Why Purchasing a Car in the US Is More Expensive Than Before?

After Covid shut down manufacturing lines and caused a shortage of essential semiconductors, the cost of owning a car increased dramatically in the US. The Federal Reserve then quickly increased interest rates to counteract excessive inflation, which increased the cost of auto loans.

Because of this, the average sticker price of a new automobile in the US was $48,759 in December, which, according to researcher Cox Automotive, translates to a nearly record $770 monthly payment that must be made over time.

In January 2019, that sticker price has increased by over thirty percent. Pent-up demand left over from the pandemic is keeping sticker prices high even as industry production has restored to full power. Because there is a dearth of availability, used automobile costs are also higher.

Prior to the epidemic, when supply and demand were in balance and loan rates were extremely low, the average monthly payment was roughly $400. Nearly two years into the Covid pandemic, in December 2022, that amount had nearly risen to a record $788 per month.

Although the price of new cars has decreased from its peak of over $50,000, monthly payments have remained high due to increasing interest rates (the Fed began hiking rates in March 2022). According to vehicle researcher Edmunds, used automobiles aren’t much better, with an average monthly bill of $561 in November. From $410 in late 2019, that is a 37% increase.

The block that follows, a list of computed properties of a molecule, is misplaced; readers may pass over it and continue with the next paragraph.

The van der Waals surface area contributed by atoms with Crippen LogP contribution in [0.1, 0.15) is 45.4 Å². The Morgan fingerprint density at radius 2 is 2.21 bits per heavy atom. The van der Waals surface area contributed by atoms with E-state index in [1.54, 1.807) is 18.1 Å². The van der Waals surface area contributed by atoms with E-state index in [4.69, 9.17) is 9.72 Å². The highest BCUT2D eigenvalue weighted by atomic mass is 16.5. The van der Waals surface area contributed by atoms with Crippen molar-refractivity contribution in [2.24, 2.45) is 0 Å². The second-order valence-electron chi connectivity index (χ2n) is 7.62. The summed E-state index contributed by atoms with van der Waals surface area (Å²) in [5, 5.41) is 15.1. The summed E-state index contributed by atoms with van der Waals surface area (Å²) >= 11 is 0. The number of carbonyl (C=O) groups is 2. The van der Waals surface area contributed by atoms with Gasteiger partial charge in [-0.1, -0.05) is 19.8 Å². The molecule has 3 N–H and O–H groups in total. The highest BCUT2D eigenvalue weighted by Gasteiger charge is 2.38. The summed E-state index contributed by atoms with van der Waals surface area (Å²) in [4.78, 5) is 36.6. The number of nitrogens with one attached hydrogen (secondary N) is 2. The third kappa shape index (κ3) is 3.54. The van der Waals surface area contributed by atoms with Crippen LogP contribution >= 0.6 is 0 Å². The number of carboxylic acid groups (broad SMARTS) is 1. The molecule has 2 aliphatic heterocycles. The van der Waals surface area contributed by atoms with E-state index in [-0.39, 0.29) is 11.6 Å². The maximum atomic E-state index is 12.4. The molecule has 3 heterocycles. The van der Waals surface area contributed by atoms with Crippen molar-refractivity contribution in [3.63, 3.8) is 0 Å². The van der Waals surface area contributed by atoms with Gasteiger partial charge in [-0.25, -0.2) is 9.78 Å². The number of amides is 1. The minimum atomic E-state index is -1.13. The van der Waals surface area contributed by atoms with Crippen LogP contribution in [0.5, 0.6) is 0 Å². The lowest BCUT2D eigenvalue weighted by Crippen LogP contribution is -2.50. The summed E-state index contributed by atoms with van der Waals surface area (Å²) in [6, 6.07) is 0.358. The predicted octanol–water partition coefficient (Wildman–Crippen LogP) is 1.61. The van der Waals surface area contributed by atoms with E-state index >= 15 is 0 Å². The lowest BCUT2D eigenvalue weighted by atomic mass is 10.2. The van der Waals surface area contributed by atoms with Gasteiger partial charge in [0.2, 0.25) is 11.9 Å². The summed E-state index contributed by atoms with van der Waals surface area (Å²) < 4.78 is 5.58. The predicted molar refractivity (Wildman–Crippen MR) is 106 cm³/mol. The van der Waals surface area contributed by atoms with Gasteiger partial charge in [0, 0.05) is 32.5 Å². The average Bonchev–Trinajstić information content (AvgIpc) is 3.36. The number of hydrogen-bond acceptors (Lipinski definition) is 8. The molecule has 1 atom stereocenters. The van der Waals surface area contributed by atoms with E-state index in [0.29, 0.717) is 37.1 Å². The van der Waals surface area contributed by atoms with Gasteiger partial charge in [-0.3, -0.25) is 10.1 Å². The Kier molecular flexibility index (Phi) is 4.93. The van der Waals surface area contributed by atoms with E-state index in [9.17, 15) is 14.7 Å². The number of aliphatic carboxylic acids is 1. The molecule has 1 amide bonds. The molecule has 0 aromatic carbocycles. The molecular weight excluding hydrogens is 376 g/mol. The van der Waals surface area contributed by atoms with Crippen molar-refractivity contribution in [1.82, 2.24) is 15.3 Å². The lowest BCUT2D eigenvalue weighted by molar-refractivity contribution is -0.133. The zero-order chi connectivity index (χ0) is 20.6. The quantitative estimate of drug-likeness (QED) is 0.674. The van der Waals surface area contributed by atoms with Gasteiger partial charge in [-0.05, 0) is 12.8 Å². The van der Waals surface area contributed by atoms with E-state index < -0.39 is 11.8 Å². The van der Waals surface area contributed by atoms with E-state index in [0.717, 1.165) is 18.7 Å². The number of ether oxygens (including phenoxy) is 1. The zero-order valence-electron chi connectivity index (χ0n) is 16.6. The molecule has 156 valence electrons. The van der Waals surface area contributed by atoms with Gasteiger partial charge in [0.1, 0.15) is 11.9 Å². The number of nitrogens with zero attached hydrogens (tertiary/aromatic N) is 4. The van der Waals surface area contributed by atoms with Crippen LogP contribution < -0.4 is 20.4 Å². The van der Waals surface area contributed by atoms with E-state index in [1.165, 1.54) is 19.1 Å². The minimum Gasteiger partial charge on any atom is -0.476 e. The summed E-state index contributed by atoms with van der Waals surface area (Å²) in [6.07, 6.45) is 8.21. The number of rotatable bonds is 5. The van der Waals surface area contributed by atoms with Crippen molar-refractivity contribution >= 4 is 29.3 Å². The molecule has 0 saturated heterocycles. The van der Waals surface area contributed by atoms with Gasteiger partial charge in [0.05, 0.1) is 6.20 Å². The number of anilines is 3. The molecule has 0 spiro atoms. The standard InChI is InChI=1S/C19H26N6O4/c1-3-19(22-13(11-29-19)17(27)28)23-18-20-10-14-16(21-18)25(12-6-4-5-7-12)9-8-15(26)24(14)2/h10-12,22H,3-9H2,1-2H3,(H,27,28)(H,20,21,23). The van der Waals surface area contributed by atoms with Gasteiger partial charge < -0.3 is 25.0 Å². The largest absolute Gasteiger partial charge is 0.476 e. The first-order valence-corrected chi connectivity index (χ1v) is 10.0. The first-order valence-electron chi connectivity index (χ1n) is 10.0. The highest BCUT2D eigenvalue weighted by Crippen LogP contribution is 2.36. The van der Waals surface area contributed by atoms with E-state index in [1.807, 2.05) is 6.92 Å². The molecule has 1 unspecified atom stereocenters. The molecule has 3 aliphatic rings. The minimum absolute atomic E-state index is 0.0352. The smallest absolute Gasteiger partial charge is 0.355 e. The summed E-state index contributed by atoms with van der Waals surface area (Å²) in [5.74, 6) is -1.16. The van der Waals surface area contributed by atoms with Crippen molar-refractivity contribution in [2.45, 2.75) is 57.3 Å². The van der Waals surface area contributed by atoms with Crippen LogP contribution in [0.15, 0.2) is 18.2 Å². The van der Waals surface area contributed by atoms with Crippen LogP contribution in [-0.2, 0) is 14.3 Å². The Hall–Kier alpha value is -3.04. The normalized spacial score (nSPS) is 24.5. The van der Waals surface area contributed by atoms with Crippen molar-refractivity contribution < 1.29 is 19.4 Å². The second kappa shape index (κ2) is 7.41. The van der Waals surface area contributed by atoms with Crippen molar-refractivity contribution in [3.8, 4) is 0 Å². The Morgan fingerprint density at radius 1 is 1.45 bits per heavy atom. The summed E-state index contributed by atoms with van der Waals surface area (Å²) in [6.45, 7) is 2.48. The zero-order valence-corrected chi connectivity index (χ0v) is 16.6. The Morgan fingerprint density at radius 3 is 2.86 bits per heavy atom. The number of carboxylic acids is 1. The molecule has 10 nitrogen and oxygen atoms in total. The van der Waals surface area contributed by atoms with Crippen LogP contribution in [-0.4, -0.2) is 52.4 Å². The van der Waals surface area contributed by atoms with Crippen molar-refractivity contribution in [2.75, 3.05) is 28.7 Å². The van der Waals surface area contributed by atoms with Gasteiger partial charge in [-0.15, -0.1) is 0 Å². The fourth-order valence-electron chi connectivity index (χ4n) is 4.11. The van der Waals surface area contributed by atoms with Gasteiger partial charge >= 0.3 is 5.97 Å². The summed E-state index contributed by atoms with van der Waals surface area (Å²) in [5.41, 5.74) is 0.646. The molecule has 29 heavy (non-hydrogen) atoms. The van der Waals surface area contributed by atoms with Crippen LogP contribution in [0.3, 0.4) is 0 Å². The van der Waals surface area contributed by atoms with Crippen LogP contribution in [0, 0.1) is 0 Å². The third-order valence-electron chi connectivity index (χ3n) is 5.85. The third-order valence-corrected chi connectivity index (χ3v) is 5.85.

According to AAA, the average total cost of owning and running a new automobile in 2023 was $12,182, or $1,015 per month, including fuel, maintenance, and insurance. That represents a 14% increase from $10,728 (or $894) in 2022. Sales of new cars increased 13% in December over the same month last year, to 1.4 million vehicles, despite high pricing.

HIGHLIGHTS

  • Due to supply chain interruptions brought on by the pandemic, the cost of new and used cars has increased by 22% and 40%, respectively.
  • The cost of insurance, upkeep, and repairs has also gone up, as have the expenses of components, parking, and tolls.
  • The cost of owning a car has increased overall since 2020 due to rising petrol prices and increased auto loan finance charges.

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